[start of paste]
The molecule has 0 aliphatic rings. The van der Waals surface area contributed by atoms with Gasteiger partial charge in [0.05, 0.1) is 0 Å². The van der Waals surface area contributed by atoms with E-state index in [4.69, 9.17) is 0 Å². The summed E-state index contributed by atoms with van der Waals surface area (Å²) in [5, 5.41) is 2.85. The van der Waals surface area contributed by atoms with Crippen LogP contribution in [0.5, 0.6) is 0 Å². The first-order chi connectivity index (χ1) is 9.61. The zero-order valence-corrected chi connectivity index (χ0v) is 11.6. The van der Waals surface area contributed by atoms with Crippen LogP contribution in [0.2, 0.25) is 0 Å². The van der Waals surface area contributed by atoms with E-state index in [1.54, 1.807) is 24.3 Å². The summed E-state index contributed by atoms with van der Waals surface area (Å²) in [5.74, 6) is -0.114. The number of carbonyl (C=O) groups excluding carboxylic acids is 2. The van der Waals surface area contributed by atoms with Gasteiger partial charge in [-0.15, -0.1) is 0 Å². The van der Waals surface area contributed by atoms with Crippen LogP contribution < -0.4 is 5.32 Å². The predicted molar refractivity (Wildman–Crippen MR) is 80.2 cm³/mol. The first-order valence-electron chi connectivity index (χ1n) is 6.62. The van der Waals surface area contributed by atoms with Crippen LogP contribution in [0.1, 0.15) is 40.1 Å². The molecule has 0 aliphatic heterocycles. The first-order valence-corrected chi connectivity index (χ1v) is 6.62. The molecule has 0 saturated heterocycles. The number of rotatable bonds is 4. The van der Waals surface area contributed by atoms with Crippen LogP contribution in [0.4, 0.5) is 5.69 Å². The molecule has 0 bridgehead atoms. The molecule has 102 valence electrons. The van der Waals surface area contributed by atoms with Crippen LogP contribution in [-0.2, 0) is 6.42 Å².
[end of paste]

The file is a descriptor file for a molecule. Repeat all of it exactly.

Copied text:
The molecule has 0 aliphatic rings. The van der Waals surface area contributed by atoms with Gasteiger partial charge in [0.05, 0.1) is 0 Å². The van der Waals surface area contributed by atoms with E-state index in [4.69, 9.17) is 0 Å². The summed E-state index contributed by atoms with van der Waals surface area (Å²) in [5, 5.41) is 2.85. The van der Waals surface area contributed by atoms with Crippen LogP contribution in [0.5, 0.6) is 0 Å². The first-order chi connectivity index (χ1) is 9.61. The zero-order valence-corrected chi connectivity index (χ0v) is 11.6. The van der Waals surface area contributed by atoms with Crippen LogP contribution in [0.2, 0.25) is 0 Å². The van der Waals surface area contributed by atoms with E-state index in [1.54, 1.807) is 24.3 Å². The summed E-state index contributed by atoms with van der Waals surface area (Å²) in [5.74, 6) is -0.114. The number of carbonyl (C=O) groups excluding carboxylic acids is 2. The van der Waals surface area contributed by atoms with Gasteiger partial charge in [-0.15, -0.1) is 0 Å². The van der Waals surface area contributed by atoms with Crippen LogP contribution < -0.4 is 5.32 Å². The predicted molar refractivity (Wildman–Crippen MR) is 80.2 cm³/mol. The first-order valence-electron chi connectivity index (χ1n) is 6.62. The van der Waals surface area contributed by atoms with Crippen LogP contribution in [0.1, 0.15) is 40.1 Å². The molecule has 0 aliphatic heterocycles. The first-order valence-corrected chi connectivity index (χ1v) is 6.62. The molecule has 0 saturated heterocycles. The number of rotatable bonds is 4. The van der Waals surface area contributed by atoms with Crippen LogP contribution in [0.4, 0.5) is 5.69 Å². The molecule has 0 bridgehead atoms. The molecule has 102 valence electrons. The van der Waals surface area contributed by atoms with Crippen LogP contribution in [-0.2, 0) is 6.42 Å².